Astronomy Picture of the Day

Discover the cosmos! Each day a different image or photograph of our fascinating universe is featured, along with a brief explanation written by a professional astronomer.

March 31, 1996

Comet Hyakutake Finder Chart for April
Credit: HST Comet Hyakutake Observing Team and NASA
MPEG Movie of the Comet's Position in April (2.8 MB)

Explanation: During April Comet Hyakutake heads in toward the Sun after passing the Earth. At this time the comet's orbit places it north of the Earth. Remaining visible in the northern sky as it nears the Sun, it will set progressively earlier in the evening. Early in April, the Moon's glow will diminish viewing of the comet's tail - except during the lunar eclipse on April 3rd! As the comet recedes from the Earth it will appear dimmer even though it is getting intrinsically brighter as it nears the Sun. In late April the intrinsic brightening effect will "win" and the comet will again appear to brighten - possibly getting even brighter than it was last week. At this point the comet will appear near sunset low on the northwestern horizon (see above). So far Comet Hyakutake has exceeded most expectations in brightness and length of tail. If you haven't been impressed by Hyakutake, you probably haven't seen it from a dark location!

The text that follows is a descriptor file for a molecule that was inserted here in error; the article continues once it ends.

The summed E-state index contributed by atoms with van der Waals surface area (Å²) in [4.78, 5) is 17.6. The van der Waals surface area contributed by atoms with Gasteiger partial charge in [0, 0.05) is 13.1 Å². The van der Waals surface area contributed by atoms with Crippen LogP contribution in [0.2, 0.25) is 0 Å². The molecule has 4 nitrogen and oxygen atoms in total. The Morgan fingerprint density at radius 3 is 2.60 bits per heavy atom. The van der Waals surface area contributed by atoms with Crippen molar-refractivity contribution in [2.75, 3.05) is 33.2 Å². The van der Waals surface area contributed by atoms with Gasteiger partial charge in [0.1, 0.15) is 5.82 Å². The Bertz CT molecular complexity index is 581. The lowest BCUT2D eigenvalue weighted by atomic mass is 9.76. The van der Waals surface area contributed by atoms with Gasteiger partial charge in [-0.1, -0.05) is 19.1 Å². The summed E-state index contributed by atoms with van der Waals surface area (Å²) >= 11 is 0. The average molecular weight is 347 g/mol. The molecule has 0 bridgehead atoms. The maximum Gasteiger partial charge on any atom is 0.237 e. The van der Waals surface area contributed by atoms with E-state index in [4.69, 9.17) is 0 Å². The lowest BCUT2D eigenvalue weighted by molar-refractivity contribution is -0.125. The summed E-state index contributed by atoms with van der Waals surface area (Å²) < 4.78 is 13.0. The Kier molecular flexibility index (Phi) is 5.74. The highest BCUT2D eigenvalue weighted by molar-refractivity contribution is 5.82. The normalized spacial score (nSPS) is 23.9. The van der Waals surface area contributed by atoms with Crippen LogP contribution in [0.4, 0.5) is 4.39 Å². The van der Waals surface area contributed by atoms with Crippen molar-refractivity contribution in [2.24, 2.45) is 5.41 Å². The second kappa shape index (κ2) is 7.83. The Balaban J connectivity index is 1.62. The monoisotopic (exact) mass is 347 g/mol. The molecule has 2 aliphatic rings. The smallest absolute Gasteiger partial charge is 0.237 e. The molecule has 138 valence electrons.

Latest Comet Hyakutake images: JPL, Fayetteville Observer-Times, NASA's Night of the Comet, ICSTARS, Crni Vrh Obs., Cent. Mich U.
Tomorrow's picture: Hyakutake, Big Dipper, and Observatory Dome

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